And it’s not so much that we can’t get anything done.  It’s that all this noise and mundane chores are sucking the time away from the social interactions, the fun, the creative things, and quality time with family and friends that make us happy and our lives worth living.

Working at home, if that’s something you can do, reduces interaction – professionally and socially – with your coworkers.  It’s not the same as being there.  The growth of social media may have made a fortune for its creators, but these media lack the essential chemistry that is magic to real-life human interaction.  And they’re immensely time-consuming – at the expense of so many other things we want and need to accomplish.  You’re an adult.  How many hours a day do you spend using social media for personal reasons?  According to recent studies, the answer is an average of two hours and fourteen minutes.  Per day.  Add to that the amount of waking time you waste sitting in traffic, shopping for groceries and incidentals, doing personal hygiene, whatever, there’s hardly any time left to do something interesting, constructive, creative or entertaining.

I know how trite it sounds, but there are only so many hours in the day.  The communications technologies, broadly defined, of the times in which we are living are remarkable by any standard.  But at what expense?

Question for you…  Do you have too much to do?  Is everything taking more time than you think it should?  Do you feel like you’re living in a perpetual state of running from behind?  Is “spare time” no longer a thing?  Do you find yourself spending entirely too much time planning and scheduling events that, more often than not, are never going to happen – at least not the way you envisioned them and that probably weren’t worth the trouble?  Do you have a sense sometimes that you’re not in control of your day?  Or life?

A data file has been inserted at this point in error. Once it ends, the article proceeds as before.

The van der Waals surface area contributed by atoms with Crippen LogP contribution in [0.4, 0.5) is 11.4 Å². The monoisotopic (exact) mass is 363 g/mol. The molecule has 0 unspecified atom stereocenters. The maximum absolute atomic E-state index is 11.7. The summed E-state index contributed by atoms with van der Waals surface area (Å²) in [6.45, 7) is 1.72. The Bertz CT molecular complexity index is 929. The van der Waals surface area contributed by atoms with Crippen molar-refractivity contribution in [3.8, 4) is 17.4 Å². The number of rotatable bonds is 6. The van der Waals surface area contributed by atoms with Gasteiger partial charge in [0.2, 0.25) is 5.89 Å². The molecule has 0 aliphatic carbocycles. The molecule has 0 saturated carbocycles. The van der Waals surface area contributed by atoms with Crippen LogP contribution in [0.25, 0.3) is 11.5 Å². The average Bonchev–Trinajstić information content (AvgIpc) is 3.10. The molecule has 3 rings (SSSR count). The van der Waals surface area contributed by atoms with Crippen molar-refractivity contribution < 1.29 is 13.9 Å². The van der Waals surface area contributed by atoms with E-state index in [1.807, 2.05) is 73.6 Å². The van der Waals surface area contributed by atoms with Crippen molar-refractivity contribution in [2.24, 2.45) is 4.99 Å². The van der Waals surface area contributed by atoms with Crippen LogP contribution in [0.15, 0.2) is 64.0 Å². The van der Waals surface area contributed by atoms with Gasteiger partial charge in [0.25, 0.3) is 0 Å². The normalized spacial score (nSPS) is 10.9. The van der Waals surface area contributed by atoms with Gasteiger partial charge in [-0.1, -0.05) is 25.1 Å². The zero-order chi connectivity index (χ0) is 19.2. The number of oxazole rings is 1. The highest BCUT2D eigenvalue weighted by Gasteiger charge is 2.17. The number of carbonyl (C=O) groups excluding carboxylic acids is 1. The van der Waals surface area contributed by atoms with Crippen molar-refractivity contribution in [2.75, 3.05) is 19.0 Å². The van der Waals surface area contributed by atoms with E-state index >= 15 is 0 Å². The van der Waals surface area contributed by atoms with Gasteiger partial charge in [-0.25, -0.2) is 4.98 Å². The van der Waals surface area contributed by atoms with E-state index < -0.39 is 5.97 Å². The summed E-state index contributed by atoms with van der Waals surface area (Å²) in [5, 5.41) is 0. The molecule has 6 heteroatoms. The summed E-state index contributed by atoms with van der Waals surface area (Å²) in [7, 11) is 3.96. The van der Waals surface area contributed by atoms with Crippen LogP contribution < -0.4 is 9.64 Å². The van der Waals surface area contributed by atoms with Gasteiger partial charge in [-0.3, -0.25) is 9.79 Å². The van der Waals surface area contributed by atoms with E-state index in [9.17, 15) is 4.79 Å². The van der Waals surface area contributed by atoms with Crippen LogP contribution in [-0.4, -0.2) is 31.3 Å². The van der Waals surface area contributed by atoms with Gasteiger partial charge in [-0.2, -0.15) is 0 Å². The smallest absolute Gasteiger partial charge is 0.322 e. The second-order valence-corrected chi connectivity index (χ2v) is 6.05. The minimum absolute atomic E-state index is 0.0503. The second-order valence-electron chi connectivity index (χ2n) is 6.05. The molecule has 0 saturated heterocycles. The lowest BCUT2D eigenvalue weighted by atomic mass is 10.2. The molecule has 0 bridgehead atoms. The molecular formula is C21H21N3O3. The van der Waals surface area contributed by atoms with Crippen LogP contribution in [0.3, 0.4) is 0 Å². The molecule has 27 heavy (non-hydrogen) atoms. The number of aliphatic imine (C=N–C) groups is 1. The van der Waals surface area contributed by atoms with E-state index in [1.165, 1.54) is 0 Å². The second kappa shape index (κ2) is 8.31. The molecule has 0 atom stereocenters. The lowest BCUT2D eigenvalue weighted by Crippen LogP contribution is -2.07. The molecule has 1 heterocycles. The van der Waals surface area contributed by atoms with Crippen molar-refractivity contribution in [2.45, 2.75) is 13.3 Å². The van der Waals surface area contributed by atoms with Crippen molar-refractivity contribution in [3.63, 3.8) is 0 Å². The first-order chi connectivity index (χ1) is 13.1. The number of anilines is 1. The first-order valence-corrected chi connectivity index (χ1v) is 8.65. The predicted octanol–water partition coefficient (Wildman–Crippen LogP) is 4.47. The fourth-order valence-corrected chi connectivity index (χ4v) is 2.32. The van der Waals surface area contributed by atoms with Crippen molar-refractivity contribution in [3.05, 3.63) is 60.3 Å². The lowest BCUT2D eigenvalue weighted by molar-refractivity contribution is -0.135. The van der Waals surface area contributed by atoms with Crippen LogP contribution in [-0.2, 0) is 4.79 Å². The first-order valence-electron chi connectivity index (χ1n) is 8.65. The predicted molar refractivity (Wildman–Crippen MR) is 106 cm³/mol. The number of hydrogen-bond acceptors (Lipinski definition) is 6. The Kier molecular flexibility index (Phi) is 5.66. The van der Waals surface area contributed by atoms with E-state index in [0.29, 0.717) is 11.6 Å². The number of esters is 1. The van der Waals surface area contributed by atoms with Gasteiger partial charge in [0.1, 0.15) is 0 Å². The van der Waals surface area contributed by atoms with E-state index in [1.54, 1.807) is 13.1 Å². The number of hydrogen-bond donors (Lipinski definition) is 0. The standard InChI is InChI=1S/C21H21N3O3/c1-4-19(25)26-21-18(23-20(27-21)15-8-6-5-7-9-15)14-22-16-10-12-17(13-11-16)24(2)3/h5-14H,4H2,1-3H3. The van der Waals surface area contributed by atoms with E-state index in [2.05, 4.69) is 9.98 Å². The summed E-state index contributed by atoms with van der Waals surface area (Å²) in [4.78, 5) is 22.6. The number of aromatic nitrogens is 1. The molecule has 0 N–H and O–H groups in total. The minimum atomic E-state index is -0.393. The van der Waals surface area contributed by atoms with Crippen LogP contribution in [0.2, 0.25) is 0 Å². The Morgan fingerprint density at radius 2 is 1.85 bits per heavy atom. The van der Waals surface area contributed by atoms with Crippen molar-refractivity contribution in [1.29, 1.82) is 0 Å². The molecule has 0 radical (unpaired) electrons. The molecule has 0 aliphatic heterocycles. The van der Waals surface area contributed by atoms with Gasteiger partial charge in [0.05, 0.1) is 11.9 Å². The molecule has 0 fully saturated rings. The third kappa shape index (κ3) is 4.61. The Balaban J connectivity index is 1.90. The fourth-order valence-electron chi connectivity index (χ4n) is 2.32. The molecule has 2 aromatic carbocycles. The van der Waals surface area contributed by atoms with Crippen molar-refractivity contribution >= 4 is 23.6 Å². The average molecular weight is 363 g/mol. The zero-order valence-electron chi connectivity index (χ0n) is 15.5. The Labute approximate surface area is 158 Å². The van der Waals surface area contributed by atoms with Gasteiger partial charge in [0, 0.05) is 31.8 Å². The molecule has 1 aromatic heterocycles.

I used to make lists of the things I needed to do “Today,” and then it became “This Week” and now they’re just lists with no particular priority.  Every so often, I delete stuff I’ve done or have decided not to do because I know I’ll never get around to doing them.  A senior executive for whom I worked some time ago only checked his notoriously piled-high inbox once a month.  Once a month!  When he did finally go through it, he would sort its content into thirds.  Items that needed his attention.  Items that had already taken care of themselves, one way or another, and items he couldn’t care less about.  Now…  Now I get it.

All this pressure, this stress on the time we have and don’t have to enjoy our lives, it produces an insidious funk, a malaise that makes us unhappy to an extent we may not even realize.  Many of us, so I theorize, are less happy than we would like to be.  So unhappy that we insist on change, even when it might not be in our best interests.  Even when it won’t solve the problems that are bothering us – and may even make matters worse.  It’s somewhat of a “grass is greener” philosophy of life.  Blame our spouse.  Our bosses at work.  Replace a President who isn’t perfect with one who doesn’t care about anyone except himself and who is arguably and perhaps even dangerously mentally ill.

Sure, we need to kick the likes of Donald Trump and his disciples in the House, Senate, and Governor’s mansions to the curb, politically speaking.  More importantly, we need to stop, take a breath, and work hard to reduce our use of new-age communications in favor of enjoying working, playing, and maybe even hugging now and then the real people in our lives.